Vice Provost David Fleshler’s background in legal studies showed in the strong and persuasive case he made for TMU students to partake of opportunities at Case Western Reserve University. Whether joint degree programs or research and medical school partnerships, the architect of CWRU’s ambitious Center for International Affairs persuaded the overflow International Partnership Week crowd that Cleveland, Ohio, has much more to boast about than basketball star LeBron James.
Mr. Fleshler’s presentation spelled out many advantages of joining this top US research university in a city he said is unfairly overlooked. Although TMU students were more familiar with the Cavaliers’ star player, he noted that the world-famous Cleveland Orchestra’s concert hall adjoins the campus, and the Rock and Roll Hall of Fame is in downtown Cleveland and overlooks Lake Erie, a 15 minute bus ride from CWRU.
More to the point, Ohio has a great job market for students who decide to try their career skills in an American context; major corporations like Proctor & Gamble and Progressive Insurance have headquarters there. Among America’s oldest and most distinguished schools, CWRU trains health professionals in four affiliated hospitals, representing different aspects of the US health care system: the Metro Health system serving city residents, the federal Louis Stokes VA Hospital, Cleveland University Hospitals that ranks in America’s top twenty, and the renowned Cleveland Clinic, which is ranked #2 nationwide.
Like TMU, CWRU stands out from most universities by promising all students a chance to learn laboratory skills and participate in active research projects with real-world goals. In fact, graduate students outnumber undergrads by nearly a thousand students, thanks to an almost two billion-dollar endowment and generous operational funding. The faculty-student ratio overall is 11 to 1, but this ratio is sometimes lower in graduate level programs.
Making up 20% of CWRU’s student body, foreign students are highly valued, with 65 percent coming from China and some 37 students from Taiwan. Supported by a strategic plan that received input from faculty members, administrators, alumni and community members, 30% of CWRU students have significant study abroad experience by the time they graduate. The university also attracts inbound international students, including those from TMU, with a variety of programs and facilities.
One example of CWRU’s unique facilities is the tinkerers’ playground called think[box], a 7-story “maker space”, which is open around the clock to the university community. think[box] offers the largest facility of any US university with an open-access array of sophisticated equipment. If a student has a good idea at 3am, there’s no need to wait until business hours or make a reservation to test it out.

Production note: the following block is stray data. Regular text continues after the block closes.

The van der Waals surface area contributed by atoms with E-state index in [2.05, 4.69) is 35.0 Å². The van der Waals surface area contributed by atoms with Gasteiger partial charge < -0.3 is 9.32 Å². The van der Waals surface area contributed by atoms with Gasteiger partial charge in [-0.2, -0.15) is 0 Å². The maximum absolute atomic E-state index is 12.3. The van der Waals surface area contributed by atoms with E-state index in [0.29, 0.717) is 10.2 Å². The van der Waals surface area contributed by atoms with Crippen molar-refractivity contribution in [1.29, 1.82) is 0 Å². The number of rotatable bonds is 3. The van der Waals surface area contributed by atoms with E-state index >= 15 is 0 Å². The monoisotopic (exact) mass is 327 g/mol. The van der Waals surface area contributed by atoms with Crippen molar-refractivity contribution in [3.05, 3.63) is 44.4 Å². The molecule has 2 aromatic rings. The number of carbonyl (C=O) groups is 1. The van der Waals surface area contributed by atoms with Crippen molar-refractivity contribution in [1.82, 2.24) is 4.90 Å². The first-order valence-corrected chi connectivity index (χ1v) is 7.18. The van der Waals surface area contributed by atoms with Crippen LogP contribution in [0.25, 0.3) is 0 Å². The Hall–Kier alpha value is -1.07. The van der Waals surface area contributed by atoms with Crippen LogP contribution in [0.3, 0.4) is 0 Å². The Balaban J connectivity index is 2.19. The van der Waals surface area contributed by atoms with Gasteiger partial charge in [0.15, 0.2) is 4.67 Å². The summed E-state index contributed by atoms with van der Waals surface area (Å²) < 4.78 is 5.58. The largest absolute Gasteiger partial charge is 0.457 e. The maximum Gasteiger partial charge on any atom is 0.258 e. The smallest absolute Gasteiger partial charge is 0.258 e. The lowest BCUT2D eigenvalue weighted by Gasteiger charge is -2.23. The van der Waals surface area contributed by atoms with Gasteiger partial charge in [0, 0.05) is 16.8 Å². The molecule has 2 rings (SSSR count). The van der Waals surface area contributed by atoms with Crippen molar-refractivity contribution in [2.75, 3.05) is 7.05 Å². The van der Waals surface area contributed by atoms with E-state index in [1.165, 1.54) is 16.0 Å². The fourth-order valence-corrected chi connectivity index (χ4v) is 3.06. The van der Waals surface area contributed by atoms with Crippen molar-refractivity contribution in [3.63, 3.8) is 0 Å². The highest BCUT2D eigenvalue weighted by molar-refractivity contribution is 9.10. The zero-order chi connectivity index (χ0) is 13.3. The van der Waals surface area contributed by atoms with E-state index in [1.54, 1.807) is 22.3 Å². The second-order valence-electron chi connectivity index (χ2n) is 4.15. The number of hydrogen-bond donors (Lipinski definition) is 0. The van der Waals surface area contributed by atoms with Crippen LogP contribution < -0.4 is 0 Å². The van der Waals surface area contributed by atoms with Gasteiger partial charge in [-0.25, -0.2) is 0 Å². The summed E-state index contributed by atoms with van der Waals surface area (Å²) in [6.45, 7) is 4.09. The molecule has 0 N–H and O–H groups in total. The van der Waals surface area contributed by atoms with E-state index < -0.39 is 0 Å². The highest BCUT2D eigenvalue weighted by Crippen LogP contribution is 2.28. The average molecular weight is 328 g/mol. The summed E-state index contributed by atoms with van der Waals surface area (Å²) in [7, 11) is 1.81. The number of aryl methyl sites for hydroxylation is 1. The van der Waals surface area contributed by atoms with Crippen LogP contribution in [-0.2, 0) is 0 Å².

Students enjoy equal priority with faculty members and research teams if they want to learn to use the 3D printers, powerful materials cutters and welding equipment. There’s also art and design support for packaging and logos, as well as help and advice regarding business planning and legal issues, including patent protection.
CWRU is well known for its investment in entrepreneurship training for faculty members and students. One heartwarming outcome of student inspiration is “internet teddy bears” that allow users to give a hug to a stuffed animal in one location that will be replicated by the bear on the other end – an ingenious way to say “I love you” to distant family and friends.
Reminiscent of aspects of think[box], TMU in April opened the doors of its College of Interdisciplinary Studies. The new unit is dedicated to nurturing students’ thinking beyond their individual subjects of study by offering entrepreneurship education as well as a well-appointed basement “maker space” to encourage innovation.
Another CWRU milestone is a state-of-the-are health education campus (HEC) that will open next year. The vice provost said this new facility, which is being built in conjunction with the Cleveland Clinic, will also have a multidisciplinary focus to “bring together different fields” so that that the education and training of medical, dental, and nursing students will occur side-by-side, which will better prepare them to deal with life-and-death patient care decisions as they “study in newly-combined classes and join in the HEC atrium to work on project-based learning together.”
CWRU’s medical school ranks in America’s top 25, and also ranks as #39 in primary care. With 59 different clinical departments and 14 graduate programs, CWRU offers training in the skills increasingly in demand by both US and international employers. As proof, Mr. Fleshler noted that 71% of graduating doctoral students in the School of Medicine receive faculty or postdoctoral positions. 75% of PhD graduates in the School of Medicine are now at top-25 research institutions in the United States.
Collaborating with some of CWRU’s prestigious programs, TMU’s joint degree arrangements offer students further advantages. “3+2” programs allows students to earn dual diplomas (an Undergraduate degree from TMU and a Master’s degree from CWRU) in nutrition (CWRU’s program ranks sixth nationwide) and in biomedical engineering (CWRU ranks fifteenth). The vice provost’s presentation surely convinced more TMU students to give the Ohio experience a try.